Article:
March 24, 2014
I hear the endless college football chatter about a players union, about the supposed lack of emphasis on academics, about what some like to call the exploitation of players.
And then I see DeMarco McNeil.
McNeil grew up poor in Prichard, Ala. It would have been difficult for him to go to college at all without a scholarship. He was the state’s Mr. Football and played defensive tackle at Auburn from 2000-2003. He was an All-Southeastern Conference selection as a senior.
Like most college football players, McNeil dreamed of playing in the NFL. He tried, but he was plagued by injuries and it wasn’t to be. Disaster? Not even close. McNeil was almost as good in the classroom as he was on the field. He lived his life the right way. He earned his degree and returned to Auburn as a graduate assistant and coached at Birmingham-Southern. Today, he and his wife, Lanicia have two daughters, Madison and Allison. He is the defensive line coach at Alabama State.
McNeil would probably have been successful in his life even if he’d never played a down of football, because he’s a good person with good values. But Auburn football opened all kinds of doors for him, and he’d be the first to tell you that.
Some players, like McNeil, are well-grounded when they arrive at Auburn. Some aren’t. Most grow greatly in their days at Auburn and leave far better prepared to face the world than when they arrived. Some don’t. So it is with any segment of students at any university anywhere.
Across the landscape of college athletics, there are thousands of stories like McNeil’s. But it’s only athletes who have federal government officials talking about their grade point averages.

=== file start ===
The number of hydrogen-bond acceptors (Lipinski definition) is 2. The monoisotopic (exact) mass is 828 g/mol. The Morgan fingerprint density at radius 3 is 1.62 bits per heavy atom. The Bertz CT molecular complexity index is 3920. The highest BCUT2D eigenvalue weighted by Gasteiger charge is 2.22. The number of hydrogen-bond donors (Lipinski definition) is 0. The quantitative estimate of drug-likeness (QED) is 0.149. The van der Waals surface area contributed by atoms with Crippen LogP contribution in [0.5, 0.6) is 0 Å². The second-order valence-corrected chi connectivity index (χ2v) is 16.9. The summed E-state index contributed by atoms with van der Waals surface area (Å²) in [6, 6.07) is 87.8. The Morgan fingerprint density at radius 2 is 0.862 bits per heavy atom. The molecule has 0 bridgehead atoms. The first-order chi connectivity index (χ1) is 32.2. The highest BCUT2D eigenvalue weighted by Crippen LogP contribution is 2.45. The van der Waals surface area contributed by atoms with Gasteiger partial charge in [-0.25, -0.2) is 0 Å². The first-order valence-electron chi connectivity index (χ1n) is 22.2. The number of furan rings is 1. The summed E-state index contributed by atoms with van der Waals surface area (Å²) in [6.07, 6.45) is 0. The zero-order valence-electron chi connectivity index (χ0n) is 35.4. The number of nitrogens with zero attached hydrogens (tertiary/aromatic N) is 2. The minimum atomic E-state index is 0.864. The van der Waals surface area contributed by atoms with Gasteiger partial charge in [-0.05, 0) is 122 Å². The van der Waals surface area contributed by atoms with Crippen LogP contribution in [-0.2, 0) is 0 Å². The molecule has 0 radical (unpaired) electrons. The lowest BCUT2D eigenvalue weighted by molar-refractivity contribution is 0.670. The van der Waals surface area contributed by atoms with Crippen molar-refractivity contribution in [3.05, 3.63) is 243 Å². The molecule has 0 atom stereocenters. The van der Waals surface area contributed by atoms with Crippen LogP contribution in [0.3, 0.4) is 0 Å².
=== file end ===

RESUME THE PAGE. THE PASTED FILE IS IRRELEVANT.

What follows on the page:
Here’s what Secretary of Education Arne Duncan said on “Meet The Press” on Sunday:
"The incentive structures for coaches and the incentive structures for ADs have to be changed so much more of their compensation is based, not upon wins or losses, but around academic performance and graduation. University presidents and boards have been very complacent and soft in this issue, and you have to really look at the leadership of universities here."
I wasn’t there, but if I had been my next question would have been this: What about the rest of the students? Who is looking after them? Who is being held accountable for how they perform?
Throughout the SEC, university athletics departments spend millions on academic support. That support has helped untold numbers of young people earn degrees they might otherwise not have earned. Watching that happen is rewarding for anyone who is part of the process.
For most, a hard-earned athletic scholarship is a priceless opportunity go compete and to grow as a person.
Some don’t take advantage of the opportunity and move on. To hold Nick Saban or Gus Malzahn or Mark Richt accountable for every athlete who, like close to half of the average university student body, doesn’t get a degree really doesn’t make any sense. Should they provide resources? Should they stress the importance of academics? They should and they do.
So many people seem to believe they have so much figured out about college athletics. They really should spend more time around the young people who compete. Their outlook might change.
It’s become all the rage now to file lawsuits that basically label college football players or basketball players as employees. Is that really about helping athletes or is it about enriching the lawyers who file the lawsuits? I’ll let others be the judge of that.
In 44-plus years of covering college athletics, I’ve seen a lot of bad things happen. I’ve seen a lot of athletes who didn’t make it. I’ve seen athletes do terrible things and end up in prison. But I’ve seen far, far more grow into good and responsible adults who go on to live good lives.
And that is worth more than money.
Phillip Marshall is a Senior Writer for AuburnTigers.com. Follow Marshall on Twitter: